(Winged ratings measure job satisfaction on scale of 1 to 5)
Anonymous shared this review of Oracle, United States on Nov 20th, 2020
"There's a lot of male leadership, make sure to advocate for yourself, because the culture very much requires that you do this for yourself. "
Anonymous shared this review of Oracle, United States on Oct 26th, 2020
"You have to advocate fir yourself super vocally or you’ll fizzle."
Anonymous shared this review of Oracle, United States on Sep 25th, 2020
"There are some women managers, but if you report to a male manager, chances are he's from an older generation and stuck in his ways of thinking, not very supportive of women in growing their careers. There's always "something wrong with you." This company has a terrible reputation around their culture, and I would avoid like the plague in the future."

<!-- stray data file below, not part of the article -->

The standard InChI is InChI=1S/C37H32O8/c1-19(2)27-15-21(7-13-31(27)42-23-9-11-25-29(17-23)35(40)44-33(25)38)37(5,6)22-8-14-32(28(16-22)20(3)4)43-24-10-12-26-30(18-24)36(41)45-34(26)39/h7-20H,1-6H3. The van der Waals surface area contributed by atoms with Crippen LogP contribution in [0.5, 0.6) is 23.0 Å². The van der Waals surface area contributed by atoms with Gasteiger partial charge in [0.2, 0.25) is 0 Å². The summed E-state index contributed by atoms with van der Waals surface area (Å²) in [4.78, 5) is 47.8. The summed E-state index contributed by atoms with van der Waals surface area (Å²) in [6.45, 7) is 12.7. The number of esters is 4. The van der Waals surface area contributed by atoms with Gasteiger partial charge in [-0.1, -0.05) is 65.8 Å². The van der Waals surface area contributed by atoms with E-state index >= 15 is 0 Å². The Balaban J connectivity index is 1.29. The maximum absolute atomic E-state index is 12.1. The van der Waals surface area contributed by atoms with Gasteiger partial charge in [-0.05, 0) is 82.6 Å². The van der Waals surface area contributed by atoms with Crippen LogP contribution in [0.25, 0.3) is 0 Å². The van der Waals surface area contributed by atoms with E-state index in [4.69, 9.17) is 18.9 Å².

Anonymous shared this review of Oracle, United States on Aug 14th, 2020
"Most of the positions are contracts that border on co employment laws. Make sure you have the mental capacity to take orders from 4 supervisors who don’t know what they need to have accomplished."
Anonymous shared this review of Oracle, United States on Jan 30th, 2020
"The ability to work from home is the best benefit. Pay is below industry standard in the consulting LOB."
Anonymous shared this review of Oracle, United States on Nov 6th, 2019
"Find a good team with other women. Know what your pay should be and negotiate hard."
Anonymous shared this review of Oracle, United States on Oct 14th, 2019
"It is an okay environment for a woman in tech"
"good work environments, peaceful mind, perfect work-life balance, UT no great hike or promotions! "
"Oracle was recently called out for paying women less, but overall I had a pretty good experience there."
Anonymous shared this review of Oracle on Mar 27th, 2019
"I started off in Oracle with a great all in compensation plan and a great team. However, after working in the company for a few months, it was very clear that to get ahead you need to be part of the boys-club. There was only one woman who was in a leadership position in my team. Women that I knew were systematically pushed out as well. I do not recommend."
Anonymous shared this review of Oracle on Mar 25th, 2019